Enzymatic interactions of Camk2b

 

Regulatory relationships of Camk2b

 

Other interactions of Camk2b

 

Analytical, diagnostic and therapeutic context of Camk2b

References

  1. CaM kinase II-alpha activity, levels and Ca/calmodulin dependent phosphorylation of substrate proteins in mice brain during fatal murine cerebral malaria. Kumar, K.A., Babu, P.P. Neurosci. Lett. (2003) [Pubmed]
  2. Cloning from insulinoma cells of synapsin I associated with insulin secretory granules. Matsumoto, K., Ebihara, K., Yamamoto, H., Tabuchi, H., Fukunaga, K., Yasunami, M., Ohkubo, H., Shichiri, M., Miyamoto, E. J. Biol. Chem. (1999) [Pubmed]
  3. Global forebrain ischemia results in decreased immunoreactivity of calcium/calmodulin-dependent protein kinase II. Churn, S.B., Yaghmai, A., Povlishock, J., Rafiq, A., DeLorenzo, R.J. J. Cereb. Blood Flow Metab. (1992) [Pubmed]
  4. Induction and alternative splicing of delta isoform of Ca(2+)/calmodulin-dependent protein kinase II during neural differentiation of P19 embryonal carcinoma cells and during brain development. Donai, H., Murakami, T., Amano, T., Sogawa, Y., Yamauchi, T. Brain Res. Mol. Brain Res. (2000) [Pubmed]
  5. Involvement of Ca(2+)-calmodulin-dependent protein kinase II in the intestinal secretory action of Escherichia coli heat-stable enterotoxin II. Fujii, Y., Nomura, T., Yamanaka, H., Okamoto, K. Microbiol. Immunol. (1997) [Pubmed]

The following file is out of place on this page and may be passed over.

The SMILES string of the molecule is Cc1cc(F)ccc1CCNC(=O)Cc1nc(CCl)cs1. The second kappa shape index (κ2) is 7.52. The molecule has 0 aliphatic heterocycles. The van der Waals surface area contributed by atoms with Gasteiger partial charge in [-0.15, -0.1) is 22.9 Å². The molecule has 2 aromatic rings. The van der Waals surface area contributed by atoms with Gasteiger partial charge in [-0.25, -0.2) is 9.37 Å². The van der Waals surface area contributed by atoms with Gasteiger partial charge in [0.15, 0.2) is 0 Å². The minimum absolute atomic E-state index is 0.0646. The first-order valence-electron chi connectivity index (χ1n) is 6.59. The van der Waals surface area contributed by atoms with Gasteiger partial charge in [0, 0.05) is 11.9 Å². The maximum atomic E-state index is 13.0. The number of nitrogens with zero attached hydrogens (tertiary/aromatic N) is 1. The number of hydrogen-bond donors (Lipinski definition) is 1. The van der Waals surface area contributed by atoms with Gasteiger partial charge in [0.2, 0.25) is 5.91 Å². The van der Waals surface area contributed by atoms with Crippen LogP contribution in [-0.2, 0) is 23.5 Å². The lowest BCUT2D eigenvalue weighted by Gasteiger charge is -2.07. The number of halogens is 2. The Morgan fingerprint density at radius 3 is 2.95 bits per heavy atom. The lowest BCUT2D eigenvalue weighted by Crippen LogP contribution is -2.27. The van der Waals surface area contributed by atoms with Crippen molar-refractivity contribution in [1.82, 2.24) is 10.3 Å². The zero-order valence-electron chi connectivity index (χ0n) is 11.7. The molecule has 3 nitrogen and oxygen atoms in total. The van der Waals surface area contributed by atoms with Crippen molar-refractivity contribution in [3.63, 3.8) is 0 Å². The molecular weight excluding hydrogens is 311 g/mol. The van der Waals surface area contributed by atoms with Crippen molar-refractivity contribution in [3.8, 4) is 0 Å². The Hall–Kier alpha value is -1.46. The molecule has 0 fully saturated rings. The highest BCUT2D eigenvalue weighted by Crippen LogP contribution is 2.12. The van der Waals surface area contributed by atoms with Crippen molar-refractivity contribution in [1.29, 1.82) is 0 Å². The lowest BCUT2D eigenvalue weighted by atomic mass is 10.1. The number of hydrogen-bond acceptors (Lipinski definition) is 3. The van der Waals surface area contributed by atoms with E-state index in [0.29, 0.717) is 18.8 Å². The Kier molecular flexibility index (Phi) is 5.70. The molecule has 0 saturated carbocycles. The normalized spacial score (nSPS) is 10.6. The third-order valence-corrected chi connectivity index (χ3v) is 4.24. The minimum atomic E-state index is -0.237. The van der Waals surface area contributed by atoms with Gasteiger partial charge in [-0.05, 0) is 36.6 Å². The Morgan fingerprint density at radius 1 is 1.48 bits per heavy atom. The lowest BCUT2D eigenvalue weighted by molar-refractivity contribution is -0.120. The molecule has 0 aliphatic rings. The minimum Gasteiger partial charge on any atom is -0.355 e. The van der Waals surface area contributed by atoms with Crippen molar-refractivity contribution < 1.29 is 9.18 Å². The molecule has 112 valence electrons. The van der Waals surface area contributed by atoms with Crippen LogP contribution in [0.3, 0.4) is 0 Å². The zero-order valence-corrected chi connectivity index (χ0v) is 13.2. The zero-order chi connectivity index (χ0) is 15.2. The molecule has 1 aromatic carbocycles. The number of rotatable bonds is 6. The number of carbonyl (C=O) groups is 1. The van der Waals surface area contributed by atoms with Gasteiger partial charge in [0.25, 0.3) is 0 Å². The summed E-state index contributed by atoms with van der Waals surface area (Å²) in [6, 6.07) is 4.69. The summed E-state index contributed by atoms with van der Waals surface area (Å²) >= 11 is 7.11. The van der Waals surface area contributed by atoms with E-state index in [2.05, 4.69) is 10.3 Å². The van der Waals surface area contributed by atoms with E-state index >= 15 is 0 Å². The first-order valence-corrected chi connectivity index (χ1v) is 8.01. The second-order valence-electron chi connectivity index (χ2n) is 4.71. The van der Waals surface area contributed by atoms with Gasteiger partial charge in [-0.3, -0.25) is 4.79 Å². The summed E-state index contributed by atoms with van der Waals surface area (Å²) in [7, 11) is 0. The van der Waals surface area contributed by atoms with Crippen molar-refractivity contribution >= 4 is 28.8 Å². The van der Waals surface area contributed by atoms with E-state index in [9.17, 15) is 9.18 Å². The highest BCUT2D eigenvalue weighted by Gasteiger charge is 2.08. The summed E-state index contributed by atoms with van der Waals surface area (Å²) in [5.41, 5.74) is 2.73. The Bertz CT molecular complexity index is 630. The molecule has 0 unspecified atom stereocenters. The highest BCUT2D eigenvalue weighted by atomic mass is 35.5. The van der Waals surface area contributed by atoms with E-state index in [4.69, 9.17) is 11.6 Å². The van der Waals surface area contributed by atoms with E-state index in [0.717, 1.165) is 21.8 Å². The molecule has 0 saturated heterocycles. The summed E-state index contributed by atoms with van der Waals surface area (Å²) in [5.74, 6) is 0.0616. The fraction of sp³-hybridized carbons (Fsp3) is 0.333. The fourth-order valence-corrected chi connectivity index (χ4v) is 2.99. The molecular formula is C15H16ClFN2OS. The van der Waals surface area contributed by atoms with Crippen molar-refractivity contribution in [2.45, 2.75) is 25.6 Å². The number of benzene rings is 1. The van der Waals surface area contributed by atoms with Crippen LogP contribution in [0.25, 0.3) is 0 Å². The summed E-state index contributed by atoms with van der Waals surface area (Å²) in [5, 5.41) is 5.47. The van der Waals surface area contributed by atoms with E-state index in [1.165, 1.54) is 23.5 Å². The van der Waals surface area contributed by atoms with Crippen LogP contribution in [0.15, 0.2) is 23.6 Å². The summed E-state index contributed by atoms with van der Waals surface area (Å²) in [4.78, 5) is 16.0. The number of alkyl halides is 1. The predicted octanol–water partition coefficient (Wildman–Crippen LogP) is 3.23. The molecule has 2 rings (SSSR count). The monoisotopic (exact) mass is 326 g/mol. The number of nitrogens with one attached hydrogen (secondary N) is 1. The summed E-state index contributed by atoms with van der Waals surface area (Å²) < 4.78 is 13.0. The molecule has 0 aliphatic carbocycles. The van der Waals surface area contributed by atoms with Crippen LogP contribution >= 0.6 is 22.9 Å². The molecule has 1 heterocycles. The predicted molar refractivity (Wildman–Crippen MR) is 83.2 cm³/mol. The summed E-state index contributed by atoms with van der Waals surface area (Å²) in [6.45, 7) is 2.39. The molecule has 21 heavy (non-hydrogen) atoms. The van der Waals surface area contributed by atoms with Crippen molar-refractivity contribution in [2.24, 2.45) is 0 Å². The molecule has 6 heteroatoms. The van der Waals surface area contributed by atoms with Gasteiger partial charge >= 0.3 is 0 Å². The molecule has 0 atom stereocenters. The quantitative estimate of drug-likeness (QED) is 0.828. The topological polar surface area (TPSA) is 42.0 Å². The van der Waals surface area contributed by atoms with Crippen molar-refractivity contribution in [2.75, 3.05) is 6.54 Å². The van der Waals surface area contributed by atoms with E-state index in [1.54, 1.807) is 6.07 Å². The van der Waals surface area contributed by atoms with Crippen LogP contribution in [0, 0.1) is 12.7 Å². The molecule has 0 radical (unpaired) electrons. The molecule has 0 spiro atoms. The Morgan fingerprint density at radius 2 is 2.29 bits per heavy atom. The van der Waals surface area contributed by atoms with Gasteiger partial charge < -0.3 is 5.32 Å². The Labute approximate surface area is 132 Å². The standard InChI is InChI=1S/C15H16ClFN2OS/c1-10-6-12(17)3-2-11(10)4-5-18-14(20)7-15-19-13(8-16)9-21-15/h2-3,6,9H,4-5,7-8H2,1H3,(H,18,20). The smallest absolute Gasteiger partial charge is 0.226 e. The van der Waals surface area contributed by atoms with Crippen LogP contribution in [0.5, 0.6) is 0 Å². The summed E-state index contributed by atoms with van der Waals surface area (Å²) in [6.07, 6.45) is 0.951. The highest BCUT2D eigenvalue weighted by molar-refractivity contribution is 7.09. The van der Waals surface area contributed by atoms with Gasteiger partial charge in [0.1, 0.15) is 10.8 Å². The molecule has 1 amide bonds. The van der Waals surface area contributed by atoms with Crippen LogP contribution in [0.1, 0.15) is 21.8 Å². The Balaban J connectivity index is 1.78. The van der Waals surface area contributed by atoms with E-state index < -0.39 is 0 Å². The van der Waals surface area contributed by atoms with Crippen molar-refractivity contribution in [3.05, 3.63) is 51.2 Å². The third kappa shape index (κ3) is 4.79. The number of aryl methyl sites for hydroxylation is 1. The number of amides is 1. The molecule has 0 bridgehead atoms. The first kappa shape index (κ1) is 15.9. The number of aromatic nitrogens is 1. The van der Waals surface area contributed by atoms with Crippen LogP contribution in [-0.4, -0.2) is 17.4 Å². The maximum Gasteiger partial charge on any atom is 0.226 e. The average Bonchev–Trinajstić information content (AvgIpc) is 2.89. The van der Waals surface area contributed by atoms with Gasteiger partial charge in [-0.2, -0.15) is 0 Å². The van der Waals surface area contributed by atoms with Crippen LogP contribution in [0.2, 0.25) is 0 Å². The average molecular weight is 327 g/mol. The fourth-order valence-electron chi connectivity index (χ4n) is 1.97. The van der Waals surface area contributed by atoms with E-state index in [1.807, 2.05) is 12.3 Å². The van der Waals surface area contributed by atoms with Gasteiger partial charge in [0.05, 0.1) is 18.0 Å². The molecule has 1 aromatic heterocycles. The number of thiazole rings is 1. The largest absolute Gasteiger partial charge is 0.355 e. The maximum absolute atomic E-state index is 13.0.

6. Mice expressing activated CaMKII lack low frequency LTP and do not form stable place cells in the CA1 region of the hippocampus. Rotenberg, A., Mayford, M., Hawkins, R.D., Kandel, E.R., Muller, R.U. Cell (1996) [Pubmed]
  7. Phosphorylation and regulation of glutamate receptors by calcium/calmodulin-dependent protein kinase II. McGlade-McCulloh, E., Yamamoto, H., Tan, S.E., Brickey, D.A., Soderling, T.R. Nature (1993) [Pubmed]
  8. Inducible and cell-type restricted manipulation in the entorhinal cortex. Nakazawa, K. Neuron (2006) [Pubmed]
  9. Gaping lids, gp, a mutation on centromeric chromosome 11 that causes defective eyelid development in mice. Juriloff, D.M., Harris, M.J., Banks, K.G., Mah, D.G. Mamm. Genome (2000) [Pubmed]
  10. Calcium/calmodulin-dependent protein kinase II and calmodulin: regulators of the meiotic spindle in mouse eggs. Johnson, J., Bierle, B.M., Gallicano, G.I., Capco, D.G. Dev. Biol. (1998) [Pubmed]
  11. Developmental expression of the CaM kinase II isoforms: ubiquitous gamma- and delta-CaM kinase II are the early isoforms and most abundant in the developing nervous system. Bayer, K.U., Löhler, J., Schulman, H., Harbers, K. Brain Res. Mol. Brain Res. (1999) [Pubmed]
  12. Exclusion of the beta-subunit of type II calmodulin kinase for the wobbler spinal muscular atrophy gene. Bronstein, J.M., Yamashita, C., Farber, D.B. Brain Res. Mol. Brain Res. (1996) [Pubmed]